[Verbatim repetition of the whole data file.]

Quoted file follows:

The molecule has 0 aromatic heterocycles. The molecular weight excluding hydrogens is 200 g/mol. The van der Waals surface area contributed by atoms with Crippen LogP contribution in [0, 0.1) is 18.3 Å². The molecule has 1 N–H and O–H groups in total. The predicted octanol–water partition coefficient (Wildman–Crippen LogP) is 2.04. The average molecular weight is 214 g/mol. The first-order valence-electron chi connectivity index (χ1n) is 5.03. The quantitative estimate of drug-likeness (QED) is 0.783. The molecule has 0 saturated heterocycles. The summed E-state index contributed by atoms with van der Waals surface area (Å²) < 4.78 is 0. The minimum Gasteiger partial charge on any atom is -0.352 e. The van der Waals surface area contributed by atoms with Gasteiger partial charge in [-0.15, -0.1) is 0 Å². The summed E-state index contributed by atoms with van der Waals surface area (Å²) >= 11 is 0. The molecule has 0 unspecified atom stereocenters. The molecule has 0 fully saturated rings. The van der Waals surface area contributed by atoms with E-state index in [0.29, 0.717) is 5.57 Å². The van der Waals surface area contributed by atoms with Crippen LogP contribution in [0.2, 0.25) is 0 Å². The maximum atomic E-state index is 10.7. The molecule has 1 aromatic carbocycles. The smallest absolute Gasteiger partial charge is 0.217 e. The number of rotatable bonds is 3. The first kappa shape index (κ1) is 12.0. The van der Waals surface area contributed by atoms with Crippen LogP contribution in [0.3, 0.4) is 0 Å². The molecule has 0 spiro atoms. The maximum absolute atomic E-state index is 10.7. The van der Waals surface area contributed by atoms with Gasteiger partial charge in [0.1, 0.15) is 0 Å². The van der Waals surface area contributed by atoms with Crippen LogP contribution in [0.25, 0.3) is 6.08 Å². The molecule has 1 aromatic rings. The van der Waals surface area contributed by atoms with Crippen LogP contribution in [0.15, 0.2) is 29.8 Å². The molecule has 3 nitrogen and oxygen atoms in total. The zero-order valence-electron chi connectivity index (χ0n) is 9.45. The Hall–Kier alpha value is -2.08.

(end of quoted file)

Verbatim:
The molecule has 0 aromatic heterocycles. The molecular weight excluding hydrogens is 200 g/mol. The van der Waals surface area contributed by atoms with Crippen LogP contribution in [0, 0.1) is 18.3 Å². The molecule has 1 N–H and O–H groups in total. The predicted octanol–water partition coefficient (Wildman–Crippen LogP) is 2.04. The average molecular weight is 214 g/mol. The first-order valence-electron chi connectivity index (χ1n) is 5.03. The quantitative estimate of drug-likeness (QED) is 0.783. The molecule has 0 saturated heterocycles. The summed E-state index contributed by atoms with van der Waals surface area (Å²) < 4.78 is 0. The minimum Gasteiger partial charge on any atom is -0.352 e. The van der Waals surface area contributed by atoms with Gasteiger partial charge in [-0.15, -0.1) is 0 Å². The summed E-state index contributed by atoms with van der Waals surface area (Å²) >= 11 is 0. The molecule has 0 unspecified atom stereocenters. The molecule has 0 fully saturated rings. The van der Waals surface area contributed by atoms with E-state index in [0.29, 0.717) is 5.57 Å². The van der Waals surface area contributed by atoms with Crippen LogP contribution in [0.2, 0.25) is 0 Å². The maximum atomic E-state index is 10.7. The molecule has 1 aromatic carbocycles. The smallest absolute Gasteiger partial charge is 0.217 e. The number of rotatable bonds is 3. The first kappa shape index (κ1) is 12.0. The van der Waals surface area contributed by atoms with Crippen LogP contribution in [0.3, 0.4) is 0 Å². The molecule has 0 spiro atoms. The maximum absolute atomic E-state index is 10.7. The van der Waals surface area contributed by atoms with Gasteiger partial charge in [0.1, 0.15) is 0 Å². The van der Waals surface area contributed by atoms with Crippen LogP contribution in [0.25, 0.3) is 6.08 Å². The molecule has 1 aromatic rings. The van der Waals surface area contributed by atoms with Crippen LogP contribution in [0.15, 0.2) is 29.8 Å². The molecule has 3 nitrogen and oxygen atoms in total. The zero-order valence-electron chi connectivity index (χ0n) is 9.45. The Hall–Kier alpha value is -2.08.